Scottish advocates accuse Boris Johnson of undermining rule of law

Boris Johnson’s comments on “left-wing criminal justice lawyers” is part of a strategy to undermine the rule of law in the UK, the Faculty of Advocates has claimed.

Boris Johnson has been rebuked for his comments on "left wing" lawyers.

In an unusually outspoken move, the organisation has rebuked the Prime Minister for “political posturing” and a “baseless mischaracterisation” of lawyers, which it said was “damaging to the rule of law”.

Mr Johnson, who has previously dismissed human rights lawyers also as “lefty”, said on Wednesday that "left-wing criminal justice lawyers act against the public interest".

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Speaking on LBC radio, Mr Johnson was asked to respond to comments by Labour party leader, Sir Keir Starmer, that the Conservatives had become the party of crime and disorder.

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He said: “When you look at Labour, you see a party that voted consistently against tougher sentences for serious sexual violent offenders. The Labour opposition has consistently taken the side of, I’m afraid, left-wing criminal justice lawyers against, I believe, the interests of the public.”

His comments came nearly a year after he told the Conservative Party conference the criminal justice system was being hamstrung by “lefty human rights lawyers”.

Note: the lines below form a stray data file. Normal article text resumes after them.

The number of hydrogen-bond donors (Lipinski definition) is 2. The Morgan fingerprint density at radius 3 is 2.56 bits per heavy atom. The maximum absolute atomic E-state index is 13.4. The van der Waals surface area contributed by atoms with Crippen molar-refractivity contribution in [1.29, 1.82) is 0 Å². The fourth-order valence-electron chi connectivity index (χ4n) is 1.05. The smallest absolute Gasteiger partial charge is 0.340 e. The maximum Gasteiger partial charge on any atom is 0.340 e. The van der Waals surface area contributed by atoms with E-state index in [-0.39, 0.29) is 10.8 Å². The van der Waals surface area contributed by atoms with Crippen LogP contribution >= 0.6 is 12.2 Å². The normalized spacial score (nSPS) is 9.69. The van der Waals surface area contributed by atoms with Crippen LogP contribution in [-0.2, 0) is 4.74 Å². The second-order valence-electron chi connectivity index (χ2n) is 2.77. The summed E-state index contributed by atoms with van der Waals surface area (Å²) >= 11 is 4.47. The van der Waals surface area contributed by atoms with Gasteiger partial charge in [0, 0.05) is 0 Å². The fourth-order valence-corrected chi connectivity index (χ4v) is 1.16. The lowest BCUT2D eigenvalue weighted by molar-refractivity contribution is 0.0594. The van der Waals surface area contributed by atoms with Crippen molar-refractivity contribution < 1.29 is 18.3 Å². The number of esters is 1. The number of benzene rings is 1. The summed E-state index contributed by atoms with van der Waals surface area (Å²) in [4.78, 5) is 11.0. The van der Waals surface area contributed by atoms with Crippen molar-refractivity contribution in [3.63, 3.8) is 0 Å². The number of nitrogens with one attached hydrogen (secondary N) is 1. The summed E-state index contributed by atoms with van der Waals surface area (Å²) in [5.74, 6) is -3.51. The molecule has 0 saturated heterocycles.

In a statement on its website, the Faculty of Advocates, which regulates the training and professional practice, conduct and discipline of advocates in Scotland, said it “deplores” Mr Johnson’s comments.

The body said: “These comments go hand-in-hand with recent pronouncements by the home secretary and appear to be part of a strategy to undermine the rule of law.

“It is essential to a fair system of justice that those charged with crime have legal representation. Without such representation, no conviction would be safe.

"For the Prime Minister to undermine that principle, with the aim of political posturing, is damaging to the rule of law.

“Lawyers represent their clients without associating themselves with the merits, or the politics, of their client’s position. They do so because that is their duty.

"The nature of this duty does not change, whether the lawyer is prosecuting or defending a case. The Prime Minister knows this and yet sees fit to make political capital from a baseless mischaracterisation. In so doing, he risks damaging the system of criminal justice irreparably.

“Moreover, the current rhetoric around lawyers is irresponsible and risks serious consequences.

"Those in the criminal justice system – judges, prosecution and defence – have kept the legal system afloat in very difficult circumstances. For the Prime Minister and his government to treat key workers in this manner is entirely unsatisfactory.”

Last year more than 800 former judges and legal professionals signed a letter accusing Mr Johnson and home secretary Priti Patel of "hostility" towards lawyers representing migrants seeking asylum.

Ms Patel had referred to "do-gooders" and "lefty lawyers" in a speech on what she called the "broken" asylum system.

Signatories to the letter claimed the Prime Minister and home secretary had “endangered" lawyers' safety with their comments.

At the time, a No.10 spokesperson said that, while lawyers played an important role in upholding the law, “they are, however, not immune from criticism”.

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